Pushing Events: with and without JS.push

Image by Annie Ruygt

LiveView DOM element bindings can be used to send events to the server, as well as issue LiveView JS commands on the client.

In another post, we used client-side JS commands to show and hide content in a set of tabs, just by manipulating DOM element attributes.

JS.push is a bit different; it has one foot on the client side and one on the server side. On its own, JS.push provides a combined API for pushing events to the server, specifying targets and payloads, and customizing loading states. As a LiveView JS command, it’s composable with the other JS commands to coordinate more complex, optimistic client-side effects.

In its basic event-pushing functionality, JS.push provides an alternative syntax for some things you can already do with phx-* bindings alone.

Let’s take a closer look at how we can migrate between pure phx-* pushes and JS.push. Then we’ll take it one step further and combine a push with an asynchronous transition effect, by composing JS.push with JS.transition.

Sending a simple click event to the server

If all you want to do is send an event called clicked to the server, you can use the phx-click binding and call it a day.

<button phx-click="clicked">Don't panic!</button>

Here’s how we can write the exact same thing using the JS.push API:

<button phx-click={JS.push("clicked")}>Don't panic!</button>

This looks a little bit silly. But it will work! Either way, we’re sending the clicked event to the server, where we’d have a handle_event callback defined that knows what to do with clicked events.

Here’s a super-simple callback that can receive our event and print the string Handling clicked event to the iex console.

def handle_event("clicked", _values, socket) do
  IO.inspect("Handling clicked event")
  {:noreply, socket}

A click with a payload

Say we want to send an event called clicked, with a payload of parameter values: val1, val2, and val3. We can do it with phx-click and phx-value-*:


Or we can use JS.push, passing a map of values using its value option:

          value: %{val1: "At", val2: "the", val3: "disco!"})

Either way, our handle_event callback receives a map as its values parameter.

The following example callback assigns values for variables val1, val2, and val3 from the values map, and concatenates them into a string called content. Finally, it uses this string to update the value of the content assign and returns the updated socket.

def handle_event("clicked", values, socket) do
  %{"val1" => val1, "val2" => val2, "val3" => val3} = values
  content = val1 <> " " <> val2 <> " " <> val3
  {:noreply, assign(socket, :content, content)}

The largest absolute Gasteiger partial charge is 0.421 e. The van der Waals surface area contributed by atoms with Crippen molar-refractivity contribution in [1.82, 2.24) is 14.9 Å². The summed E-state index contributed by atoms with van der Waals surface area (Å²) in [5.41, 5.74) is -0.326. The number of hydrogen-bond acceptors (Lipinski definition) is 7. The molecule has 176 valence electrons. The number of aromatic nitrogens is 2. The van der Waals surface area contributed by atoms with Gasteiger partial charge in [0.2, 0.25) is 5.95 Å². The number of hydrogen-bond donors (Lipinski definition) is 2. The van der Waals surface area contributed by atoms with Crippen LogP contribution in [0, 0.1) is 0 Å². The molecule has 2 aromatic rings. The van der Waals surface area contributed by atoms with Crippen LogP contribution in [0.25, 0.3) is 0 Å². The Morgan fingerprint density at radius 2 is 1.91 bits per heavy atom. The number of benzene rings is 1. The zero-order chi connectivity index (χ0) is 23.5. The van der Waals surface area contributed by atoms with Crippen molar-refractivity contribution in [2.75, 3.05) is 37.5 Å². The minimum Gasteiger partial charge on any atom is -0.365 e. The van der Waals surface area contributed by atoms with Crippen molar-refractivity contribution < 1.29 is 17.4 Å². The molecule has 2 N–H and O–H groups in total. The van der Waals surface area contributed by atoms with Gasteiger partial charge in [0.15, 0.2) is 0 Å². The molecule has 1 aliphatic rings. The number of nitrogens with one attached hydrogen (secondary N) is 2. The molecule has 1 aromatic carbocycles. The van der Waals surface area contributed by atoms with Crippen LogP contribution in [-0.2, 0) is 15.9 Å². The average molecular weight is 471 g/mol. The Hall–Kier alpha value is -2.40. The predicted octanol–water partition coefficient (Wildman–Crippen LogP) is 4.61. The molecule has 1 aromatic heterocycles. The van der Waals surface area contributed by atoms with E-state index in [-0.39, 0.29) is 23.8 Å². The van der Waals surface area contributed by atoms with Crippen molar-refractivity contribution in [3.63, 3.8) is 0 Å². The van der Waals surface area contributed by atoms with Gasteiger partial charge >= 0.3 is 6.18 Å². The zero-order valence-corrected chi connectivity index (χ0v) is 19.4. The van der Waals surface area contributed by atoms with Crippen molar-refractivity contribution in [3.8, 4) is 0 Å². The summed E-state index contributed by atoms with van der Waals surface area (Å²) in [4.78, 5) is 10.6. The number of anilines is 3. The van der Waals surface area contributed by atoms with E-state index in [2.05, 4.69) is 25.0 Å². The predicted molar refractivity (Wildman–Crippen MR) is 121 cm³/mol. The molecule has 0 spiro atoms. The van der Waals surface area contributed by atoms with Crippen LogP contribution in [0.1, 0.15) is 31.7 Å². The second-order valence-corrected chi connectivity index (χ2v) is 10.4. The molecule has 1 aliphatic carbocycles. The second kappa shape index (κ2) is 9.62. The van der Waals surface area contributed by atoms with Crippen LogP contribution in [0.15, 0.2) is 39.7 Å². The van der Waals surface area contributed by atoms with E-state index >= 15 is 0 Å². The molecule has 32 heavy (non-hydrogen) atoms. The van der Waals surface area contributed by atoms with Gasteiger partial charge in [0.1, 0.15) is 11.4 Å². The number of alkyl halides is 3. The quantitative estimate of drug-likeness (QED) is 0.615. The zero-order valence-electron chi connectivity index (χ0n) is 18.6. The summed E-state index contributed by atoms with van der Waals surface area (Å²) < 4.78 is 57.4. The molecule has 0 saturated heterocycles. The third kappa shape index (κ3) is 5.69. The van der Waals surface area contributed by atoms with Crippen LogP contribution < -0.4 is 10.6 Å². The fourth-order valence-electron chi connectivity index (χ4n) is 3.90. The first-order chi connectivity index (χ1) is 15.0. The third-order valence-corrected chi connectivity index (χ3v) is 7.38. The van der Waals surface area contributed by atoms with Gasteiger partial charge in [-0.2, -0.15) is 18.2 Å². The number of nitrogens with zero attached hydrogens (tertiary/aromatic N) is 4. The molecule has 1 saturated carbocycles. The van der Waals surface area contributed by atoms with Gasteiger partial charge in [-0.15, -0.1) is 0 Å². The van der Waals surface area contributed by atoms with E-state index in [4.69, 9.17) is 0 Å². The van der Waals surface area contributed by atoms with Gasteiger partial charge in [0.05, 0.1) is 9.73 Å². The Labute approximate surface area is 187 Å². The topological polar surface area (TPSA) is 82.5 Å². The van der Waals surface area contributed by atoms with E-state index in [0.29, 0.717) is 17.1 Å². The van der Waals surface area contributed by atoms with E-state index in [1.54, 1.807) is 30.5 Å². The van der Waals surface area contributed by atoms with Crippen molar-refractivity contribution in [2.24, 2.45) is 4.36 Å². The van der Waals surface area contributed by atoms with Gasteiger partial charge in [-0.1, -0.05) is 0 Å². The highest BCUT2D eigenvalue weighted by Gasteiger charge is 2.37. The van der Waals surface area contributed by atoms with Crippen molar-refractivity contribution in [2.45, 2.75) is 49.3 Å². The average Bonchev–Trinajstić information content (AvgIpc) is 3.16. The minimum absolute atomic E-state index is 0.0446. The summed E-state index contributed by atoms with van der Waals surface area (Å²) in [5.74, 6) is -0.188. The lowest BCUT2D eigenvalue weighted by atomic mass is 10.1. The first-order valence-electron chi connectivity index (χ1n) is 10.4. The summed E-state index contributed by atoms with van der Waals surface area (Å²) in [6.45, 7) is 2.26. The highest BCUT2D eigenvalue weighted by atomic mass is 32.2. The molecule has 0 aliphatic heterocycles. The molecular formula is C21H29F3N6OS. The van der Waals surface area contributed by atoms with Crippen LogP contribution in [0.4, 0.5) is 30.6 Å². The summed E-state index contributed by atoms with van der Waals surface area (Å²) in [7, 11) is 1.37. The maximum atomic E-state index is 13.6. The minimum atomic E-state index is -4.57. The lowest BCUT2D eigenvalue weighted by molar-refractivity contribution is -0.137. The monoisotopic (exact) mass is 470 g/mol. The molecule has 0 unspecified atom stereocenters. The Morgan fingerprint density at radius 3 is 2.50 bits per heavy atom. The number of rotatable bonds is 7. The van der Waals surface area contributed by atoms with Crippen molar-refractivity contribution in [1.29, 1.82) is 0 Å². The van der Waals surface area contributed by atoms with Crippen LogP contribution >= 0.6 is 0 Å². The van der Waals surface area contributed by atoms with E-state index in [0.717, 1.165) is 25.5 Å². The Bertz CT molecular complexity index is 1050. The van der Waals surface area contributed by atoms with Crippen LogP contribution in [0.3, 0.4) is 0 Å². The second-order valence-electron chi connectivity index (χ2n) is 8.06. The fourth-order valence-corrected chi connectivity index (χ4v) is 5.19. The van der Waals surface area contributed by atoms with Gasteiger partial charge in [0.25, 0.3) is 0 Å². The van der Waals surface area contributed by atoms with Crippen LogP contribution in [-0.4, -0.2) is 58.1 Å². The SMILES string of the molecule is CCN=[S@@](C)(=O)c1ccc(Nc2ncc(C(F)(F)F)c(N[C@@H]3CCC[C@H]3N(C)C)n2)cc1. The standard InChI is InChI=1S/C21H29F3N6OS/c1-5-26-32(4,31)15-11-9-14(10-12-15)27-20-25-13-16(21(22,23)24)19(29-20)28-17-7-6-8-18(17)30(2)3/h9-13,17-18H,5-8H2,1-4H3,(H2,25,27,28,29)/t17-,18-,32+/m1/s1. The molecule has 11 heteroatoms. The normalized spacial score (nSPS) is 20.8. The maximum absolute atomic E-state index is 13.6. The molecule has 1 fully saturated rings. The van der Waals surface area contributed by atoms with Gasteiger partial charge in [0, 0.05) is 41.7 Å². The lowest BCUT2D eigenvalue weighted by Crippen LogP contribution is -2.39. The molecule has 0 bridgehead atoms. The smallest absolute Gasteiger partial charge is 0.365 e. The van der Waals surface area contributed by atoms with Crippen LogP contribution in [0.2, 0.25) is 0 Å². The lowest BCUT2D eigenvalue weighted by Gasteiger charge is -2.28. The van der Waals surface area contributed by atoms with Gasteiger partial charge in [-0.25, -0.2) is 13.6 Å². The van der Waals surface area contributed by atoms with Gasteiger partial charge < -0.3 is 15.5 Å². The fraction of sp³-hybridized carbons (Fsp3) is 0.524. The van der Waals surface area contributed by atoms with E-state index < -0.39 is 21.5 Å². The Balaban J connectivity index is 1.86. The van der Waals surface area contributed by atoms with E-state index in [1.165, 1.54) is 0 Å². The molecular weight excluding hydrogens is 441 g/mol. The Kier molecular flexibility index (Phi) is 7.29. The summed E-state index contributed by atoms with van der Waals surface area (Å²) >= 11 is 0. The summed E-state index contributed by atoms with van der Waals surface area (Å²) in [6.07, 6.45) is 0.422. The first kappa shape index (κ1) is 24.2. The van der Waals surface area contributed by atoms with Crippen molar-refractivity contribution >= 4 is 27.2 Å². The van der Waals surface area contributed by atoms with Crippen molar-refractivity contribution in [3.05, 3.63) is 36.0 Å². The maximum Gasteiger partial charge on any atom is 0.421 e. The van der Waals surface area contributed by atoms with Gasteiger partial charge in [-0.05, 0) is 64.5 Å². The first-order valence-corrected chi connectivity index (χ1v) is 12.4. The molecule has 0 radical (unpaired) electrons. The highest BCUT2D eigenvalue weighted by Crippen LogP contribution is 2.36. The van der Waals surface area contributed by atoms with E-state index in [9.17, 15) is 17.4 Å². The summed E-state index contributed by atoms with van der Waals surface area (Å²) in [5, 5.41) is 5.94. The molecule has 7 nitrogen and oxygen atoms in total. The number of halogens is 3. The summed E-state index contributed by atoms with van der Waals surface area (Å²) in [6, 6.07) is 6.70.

Some part of our LiveComponent would render the contents of the content assign; for example:

When the button is clicked, content gets updated and our concatenated string appears in the rectangle.

Pushing the event to a specific target

We can send events to a particular LiveView or LiveComponent, by specifying a DOM selector that matches an element or elements inside it. The owner of each matching DOM element will automatically receive the event.

Imagine we’ve defined a LiveView named ContentLive and we render two ContentLives with DOM IDs content1 and content2.

<%= live_render(@socket, ContentLive, id: "content1", session: %{}})%>
<%= live_render(@socket, ContentLive, id: "content2", session: %{}})%>

And the HTML content rendered inside them is the following:

<div class="container_content">
  <h1><%= @content  %></h1>

Each ContentLive will render one div with the class container_content. We can target an event to both divs using the class selector as follows.

With phx-click and phx-target:

<button phx-target=".container_content" phx-click="clicked">

With JS.push:

<button phx-click={JS.push("clicked", target: ".container_content")}>

Either way, both of our ContentLive LiveViews will receive and handle the clicked event, because they each contain an element with class container_content. We didn’t need to specify the ContentLives by id.

We can target a LiveView or LiveComponent directly by id if we want to:

# pure phx-bindings way
<button phx-target="#content1" phx-click="clicked">

# JS.push way
<button phx-click={JS.push("clicked", target: "#content1")}>

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Composing JS.push with other JS commands

In all the above scenarios, JS.push is doing nothing more than what the phx-* bindings are doing. We haven’t seen any compelling reason to migrate to the JS.push syntax.

For the moment, we’re putting aside the loading-state tweaks that JS.push enables through its loading and page_loading options.

But here’s a cool trick! If we’re using JS.push to send our event, we can orchestrate client-side transition effects along with our push, simply by composing it with other LiveView JS commands!

Let’s try with the JS.transition command:

<button phx-click={
    JS.push("clicked", value: %{val1: "At", val2: "the", val3: "disco!"})
    |> JS.transition("shake", to: "#content")

This applies a transition named shake to the div with id content, totally client-side, at the same time the event is being processed and the content assign is changed.

Even when JS.push itself is replicating push behavior that can be achieved with phx-* bindings alone, we’ve found a use-case for preferring the JS.push syntax, and one of its raisons d'être as a LiveView JS command.